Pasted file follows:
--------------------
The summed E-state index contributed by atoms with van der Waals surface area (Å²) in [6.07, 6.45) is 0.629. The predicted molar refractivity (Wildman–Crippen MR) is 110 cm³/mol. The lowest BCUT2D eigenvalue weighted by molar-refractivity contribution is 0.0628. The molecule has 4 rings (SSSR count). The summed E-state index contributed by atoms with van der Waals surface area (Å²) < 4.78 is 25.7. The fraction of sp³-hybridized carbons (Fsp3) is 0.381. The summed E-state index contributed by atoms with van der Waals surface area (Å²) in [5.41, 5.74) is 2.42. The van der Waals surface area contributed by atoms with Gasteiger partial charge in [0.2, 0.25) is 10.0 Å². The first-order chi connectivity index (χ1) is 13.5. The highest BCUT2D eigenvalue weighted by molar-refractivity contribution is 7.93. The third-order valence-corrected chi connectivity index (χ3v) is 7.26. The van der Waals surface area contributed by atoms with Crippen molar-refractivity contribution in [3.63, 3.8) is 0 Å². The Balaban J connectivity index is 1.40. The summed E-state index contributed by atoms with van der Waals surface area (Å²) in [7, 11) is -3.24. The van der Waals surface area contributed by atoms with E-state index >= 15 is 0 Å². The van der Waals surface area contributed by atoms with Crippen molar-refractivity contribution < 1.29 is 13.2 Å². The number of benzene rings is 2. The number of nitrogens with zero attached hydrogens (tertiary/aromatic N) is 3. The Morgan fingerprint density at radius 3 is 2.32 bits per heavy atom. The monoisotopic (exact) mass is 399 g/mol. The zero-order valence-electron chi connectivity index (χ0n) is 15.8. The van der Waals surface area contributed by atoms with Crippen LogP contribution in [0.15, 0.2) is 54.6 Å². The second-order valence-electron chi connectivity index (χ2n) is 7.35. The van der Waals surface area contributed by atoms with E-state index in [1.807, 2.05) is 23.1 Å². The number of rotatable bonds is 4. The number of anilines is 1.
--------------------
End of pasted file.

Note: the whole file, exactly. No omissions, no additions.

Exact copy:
The summed E-state index contributed by atoms with van der Waals surface area (Å²) in [6.07, 6.45) is 0.629. The predicted molar refractivity (Wildman–Crippen MR) is 110 cm³/mol. The lowest BCUT2D eigenvalue weighted by molar-refractivity contribution is 0.0628. The molecule has 4 rings (SSSR count). The summed E-state index contributed by atoms with van der Waals surface area (Å²) < 4.78 is 25.7. The fraction of sp³-hybridized carbons (Fsp3) is 0.381. The summed E-state index contributed by atoms with van der Waals surface area (Å²) in [5.41, 5.74) is 2.42. The van der Waals surface area contributed by atoms with Gasteiger partial charge in [0.2, 0.25) is 10.0 Å². The first-order chi connectivity index (χ1) is 13.5. The highest BCUT2D eigenvalue weighted by molar-refractivity contribution is 7.93. The third-order valence-corrected chi connectivity index (χ3v) is 7.26. The van der Waals surface area contributed by atoms with Crippen molar-refractivity contribution in [3.63, 3.8) is 0 Å². The Balaban J connectivity index is 1.40. The summed E-state index contributed by atoms with van der Waals surface area (Å²) in [7, 11) is -3.24. The van der Waals surface area contributed by atoms with E-state index >= 15 is 0 Å². The van der Waals surface area contributed by atoms with Crippen molar-refractivity contribution < 1.29 is 13.2 Å². The number of benzene rings is 2. The number of nitrogens with zero attached hydrogens (tertiary/aromatic N) is 3. The Morgan fingerprint density at radius 3 is 2.32 bits per heavy atom. The monoisotopic (exact) mass is 399 g/mol. The zero-order valence-electron chi connectivity index (χ0n) is 15.8. The van der Waals surface area contributed by atoms with Crippen LogP contribution in [0.15, 0.2) is 54.6 Å². The second-order valence-electron chi connectivity index (χ2n) is 7.35. The van der Waals surface area contributed by atoms with E-state index in [1.807, 2.05) is 23.1 Å². The number of rotatable bonds is 4. The number of anilines is 1.